New blood test for pregnant women could predict preterm birth

A doctor holds a stethoscope on a pregnant person's belly.

A doctor holds a stethoscope on a pregnant person's belly. (VadimGuzhva/Bigstock)

In 2016, one in 10 babies in the U.S. were born before 37 weeks of pregnancy, according to the Centers for Disease Control and Prevention.  Worldwide, preterm birth complications are the leading cause of death for children under 5, according to the World Health Organization. 

In general, African-American women and those who have had preterm births before are considered at higher risk for early delivery, but there’s not a dependable universal test.

“The current standard is — in the simplest terms — we guess,” said Dr. Michal Elovitz, a professor of obstetrics and gynecology at the University of Pennsylvania.

There are two tests to tell whether a woman is a risk for a preterm delivery, but they’re not as good as we’d like them to be, said Mira Moufarrej, a doctoral candidate in bioengineering at Stanford University.

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“Those tests are really good at saying if a woman will not deliver preterm — meaning that if the test comes back negative, it is very likely that a woman is not going to deliver preterm,” she said. “But they are terrible at telling if a woman will deliver preterm — meaning that if the test comes back positive, we’re not sure what that means.”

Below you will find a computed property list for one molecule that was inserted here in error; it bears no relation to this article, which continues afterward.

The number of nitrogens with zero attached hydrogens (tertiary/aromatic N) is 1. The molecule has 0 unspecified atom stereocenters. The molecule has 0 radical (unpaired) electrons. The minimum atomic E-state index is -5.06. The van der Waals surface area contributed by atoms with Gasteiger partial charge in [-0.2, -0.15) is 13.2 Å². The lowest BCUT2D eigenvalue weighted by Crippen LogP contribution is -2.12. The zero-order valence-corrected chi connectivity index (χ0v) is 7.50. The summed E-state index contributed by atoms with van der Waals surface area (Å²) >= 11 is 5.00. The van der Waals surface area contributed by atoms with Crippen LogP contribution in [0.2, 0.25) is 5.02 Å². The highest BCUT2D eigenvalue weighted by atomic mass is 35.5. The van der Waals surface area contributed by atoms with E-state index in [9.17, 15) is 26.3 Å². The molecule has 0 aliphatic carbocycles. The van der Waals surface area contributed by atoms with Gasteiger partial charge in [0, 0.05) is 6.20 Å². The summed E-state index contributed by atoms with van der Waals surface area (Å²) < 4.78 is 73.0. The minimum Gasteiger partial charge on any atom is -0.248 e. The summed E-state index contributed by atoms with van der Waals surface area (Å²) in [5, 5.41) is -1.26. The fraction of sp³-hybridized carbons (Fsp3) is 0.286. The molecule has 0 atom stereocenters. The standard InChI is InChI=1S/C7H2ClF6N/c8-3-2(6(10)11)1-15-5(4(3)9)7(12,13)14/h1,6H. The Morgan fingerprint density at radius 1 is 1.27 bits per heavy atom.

Elovitz and Moufarrej are part of a team of researchers who came up with a blood test to tell if a woman is going to deliver early. They published their findings in the journal Science. 

If a woman is going to have a preterm delivery, the test will show seven specific cell-free RNA molecules that correspond to particular genes in much higher levels.

“It accurately identified in the paper four (out) of five preterm samples, “ said Elovitz. “So 80 percent in our world when we … can’t even flip a coin and predict preterm birth, 80 percent is tremendous.”

Stressing it’s just the first step, both researchers said they need to test this technique in a much larger group  before it can be applied in hospitals.

The study design and methods are excellent, said Dr. Michael Greene, a professor of obstetrics and gynecology and reproductive biology at Harvard Medical School, was not involved in this study. The fact that the team has  replicated their findings in another data set makes their conclusions more credible, he added.

“The technology that they are exploring may turn out to be extremely helpful and productive,” Greene said. “But, as the authors acknowledge themselves in their paper, what they have so far is extremely preliminary and far away at this point from being usable in a clinical setting.”

Much more research on preterm births is needed, he said.

“Having a screening test is maybe nice, but … it’s only truly useful if you have an effective intervention that you can offer,” Greene said. “Part of the problem we have right now is there’s no real silver bullet for preventing preterm birth even when we identify correctly women who are high risk.”

And there’s another question. “One of the issues that comes up that gets debated over beers all the time at meetings: Is or are the trigger or triggers for term birth the same as the triggers for preterm birth?” he said. “And we can debate that for the rest of the month.”

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